“Most businesses already provide accommodations for pregnant workers, but I want to be sure that all businesses do, and that they can learn from the Northampton Pregnant Workers Fairness Resolution and the state legislation as well,” Klein said at the city council meeting. She went on to say that workers in low wage or physically demanding jobs are often more likely to be denied reasonable accommodations, and that workers who can least afford to lose their jobs are often at the highest risk of losing their jobs when pregnant. “That’s why calling for this act in our resolution is also addressing issues of class and race as well,” she said.
“Not only is this law beneficial for pregnant women and their families, it’s good for businesses. Reasonable accommodations are things such as giving someone who stands behind a counter for hours a stool to sit on…these accommodations are often low or no cost,” Klein explained. “Staff turnover is costly and time consuming.”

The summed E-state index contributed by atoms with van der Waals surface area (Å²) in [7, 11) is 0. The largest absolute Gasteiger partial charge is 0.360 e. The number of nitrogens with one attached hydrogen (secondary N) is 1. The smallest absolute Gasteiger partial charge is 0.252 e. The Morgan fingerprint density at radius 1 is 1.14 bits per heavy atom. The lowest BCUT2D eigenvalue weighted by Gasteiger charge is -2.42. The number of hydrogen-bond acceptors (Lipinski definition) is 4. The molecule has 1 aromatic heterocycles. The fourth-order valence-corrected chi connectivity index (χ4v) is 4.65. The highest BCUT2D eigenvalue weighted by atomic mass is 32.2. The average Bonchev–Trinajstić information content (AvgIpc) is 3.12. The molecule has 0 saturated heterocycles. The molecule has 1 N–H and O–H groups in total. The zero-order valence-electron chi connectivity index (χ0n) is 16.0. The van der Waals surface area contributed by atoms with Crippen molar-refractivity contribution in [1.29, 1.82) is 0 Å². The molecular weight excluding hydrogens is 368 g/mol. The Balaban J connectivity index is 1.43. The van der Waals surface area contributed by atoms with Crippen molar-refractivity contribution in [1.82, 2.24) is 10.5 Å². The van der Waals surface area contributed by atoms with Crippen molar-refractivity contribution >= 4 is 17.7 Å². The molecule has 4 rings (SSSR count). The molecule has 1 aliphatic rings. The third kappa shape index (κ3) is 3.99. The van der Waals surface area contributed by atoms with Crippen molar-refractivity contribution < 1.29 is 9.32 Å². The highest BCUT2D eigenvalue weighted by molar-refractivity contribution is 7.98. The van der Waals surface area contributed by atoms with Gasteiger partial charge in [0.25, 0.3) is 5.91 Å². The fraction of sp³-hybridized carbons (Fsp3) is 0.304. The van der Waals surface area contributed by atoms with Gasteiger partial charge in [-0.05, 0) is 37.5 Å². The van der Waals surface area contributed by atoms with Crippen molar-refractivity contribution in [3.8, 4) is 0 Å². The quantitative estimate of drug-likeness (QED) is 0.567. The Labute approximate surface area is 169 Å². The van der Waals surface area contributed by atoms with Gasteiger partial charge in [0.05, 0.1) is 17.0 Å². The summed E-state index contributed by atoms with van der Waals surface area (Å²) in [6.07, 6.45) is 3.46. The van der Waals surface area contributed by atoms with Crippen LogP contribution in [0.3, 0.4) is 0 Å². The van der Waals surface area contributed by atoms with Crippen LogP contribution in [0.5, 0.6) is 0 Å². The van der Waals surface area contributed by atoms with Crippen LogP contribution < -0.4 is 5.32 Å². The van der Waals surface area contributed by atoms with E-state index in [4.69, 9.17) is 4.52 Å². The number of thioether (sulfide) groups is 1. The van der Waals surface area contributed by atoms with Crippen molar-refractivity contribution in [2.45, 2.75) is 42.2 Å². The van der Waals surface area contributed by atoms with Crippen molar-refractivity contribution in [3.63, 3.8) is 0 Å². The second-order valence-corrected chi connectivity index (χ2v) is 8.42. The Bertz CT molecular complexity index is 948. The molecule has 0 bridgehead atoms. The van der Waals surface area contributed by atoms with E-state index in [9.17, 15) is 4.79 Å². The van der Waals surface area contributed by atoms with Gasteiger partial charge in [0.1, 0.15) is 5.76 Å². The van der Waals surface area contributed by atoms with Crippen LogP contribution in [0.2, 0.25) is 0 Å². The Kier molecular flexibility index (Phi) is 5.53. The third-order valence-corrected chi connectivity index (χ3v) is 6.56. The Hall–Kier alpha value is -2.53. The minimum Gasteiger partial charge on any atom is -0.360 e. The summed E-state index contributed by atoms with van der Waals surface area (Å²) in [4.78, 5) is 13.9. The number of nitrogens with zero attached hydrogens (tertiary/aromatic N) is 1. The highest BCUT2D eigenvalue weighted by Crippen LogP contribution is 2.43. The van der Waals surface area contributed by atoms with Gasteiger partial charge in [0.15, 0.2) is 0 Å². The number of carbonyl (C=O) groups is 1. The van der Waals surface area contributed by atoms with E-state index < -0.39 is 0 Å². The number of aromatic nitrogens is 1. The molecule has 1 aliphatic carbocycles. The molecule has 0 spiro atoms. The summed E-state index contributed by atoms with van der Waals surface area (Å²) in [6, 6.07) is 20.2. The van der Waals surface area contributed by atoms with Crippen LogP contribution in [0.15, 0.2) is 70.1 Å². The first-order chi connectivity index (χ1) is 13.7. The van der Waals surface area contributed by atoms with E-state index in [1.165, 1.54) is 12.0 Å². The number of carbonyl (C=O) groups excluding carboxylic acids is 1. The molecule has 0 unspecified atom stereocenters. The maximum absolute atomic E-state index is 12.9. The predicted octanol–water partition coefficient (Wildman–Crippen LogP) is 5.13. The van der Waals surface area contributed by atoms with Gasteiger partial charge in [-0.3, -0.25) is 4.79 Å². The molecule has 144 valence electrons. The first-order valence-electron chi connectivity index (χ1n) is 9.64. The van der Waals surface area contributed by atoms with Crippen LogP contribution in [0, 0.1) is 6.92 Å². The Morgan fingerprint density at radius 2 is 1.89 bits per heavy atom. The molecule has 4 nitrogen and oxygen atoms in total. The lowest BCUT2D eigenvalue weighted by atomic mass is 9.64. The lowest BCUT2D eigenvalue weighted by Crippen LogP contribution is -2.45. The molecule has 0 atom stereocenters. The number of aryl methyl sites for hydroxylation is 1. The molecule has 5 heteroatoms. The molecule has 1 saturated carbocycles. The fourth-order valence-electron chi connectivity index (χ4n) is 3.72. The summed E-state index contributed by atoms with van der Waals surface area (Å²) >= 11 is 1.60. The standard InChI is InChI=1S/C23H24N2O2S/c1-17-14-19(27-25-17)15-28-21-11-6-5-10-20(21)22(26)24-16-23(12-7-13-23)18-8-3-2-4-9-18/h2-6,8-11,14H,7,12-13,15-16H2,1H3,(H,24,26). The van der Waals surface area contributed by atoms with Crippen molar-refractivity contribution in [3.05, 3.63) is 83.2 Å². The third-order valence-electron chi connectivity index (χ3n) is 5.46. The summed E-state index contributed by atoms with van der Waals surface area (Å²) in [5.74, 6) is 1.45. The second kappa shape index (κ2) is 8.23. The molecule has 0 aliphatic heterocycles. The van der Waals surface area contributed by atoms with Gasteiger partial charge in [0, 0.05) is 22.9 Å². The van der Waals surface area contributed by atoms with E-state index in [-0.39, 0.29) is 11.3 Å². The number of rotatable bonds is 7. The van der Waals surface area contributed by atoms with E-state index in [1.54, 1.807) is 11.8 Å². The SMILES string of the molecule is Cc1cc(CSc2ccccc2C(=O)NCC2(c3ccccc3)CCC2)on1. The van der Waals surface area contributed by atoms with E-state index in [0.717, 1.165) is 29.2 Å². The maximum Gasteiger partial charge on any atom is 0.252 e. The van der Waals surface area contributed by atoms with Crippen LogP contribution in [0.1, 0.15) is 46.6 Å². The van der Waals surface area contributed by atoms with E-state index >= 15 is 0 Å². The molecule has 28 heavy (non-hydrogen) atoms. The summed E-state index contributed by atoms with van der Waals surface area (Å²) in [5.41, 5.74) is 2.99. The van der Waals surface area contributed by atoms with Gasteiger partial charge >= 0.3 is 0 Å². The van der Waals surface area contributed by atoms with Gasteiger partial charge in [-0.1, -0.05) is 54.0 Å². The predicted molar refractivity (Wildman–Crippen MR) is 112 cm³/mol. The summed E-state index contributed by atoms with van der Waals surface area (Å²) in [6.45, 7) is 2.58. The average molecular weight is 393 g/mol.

Liz Friedman, program director of MotherWoman, a Hadley-based non-profit that advocates for policies that are good for mothers, mothers-to-be and families, is chair of the Pregnant Workers Fairness Coalition across the state. The coalition consists of 25 organizations regionally as well as statewide, in support of the MPWFA.
“While when I started this I thought I would find very, very few cases of this,” Friedman said at the council meeting. “I have been amazed at how many cases in Western Massachusetts I have found.” She explained that the act would be beneficial for both the pregnant women and their families, as well as businesses, and that the bill has received bipartisan support. “Working moms won’t have to choose between the job they need and the baby they love”.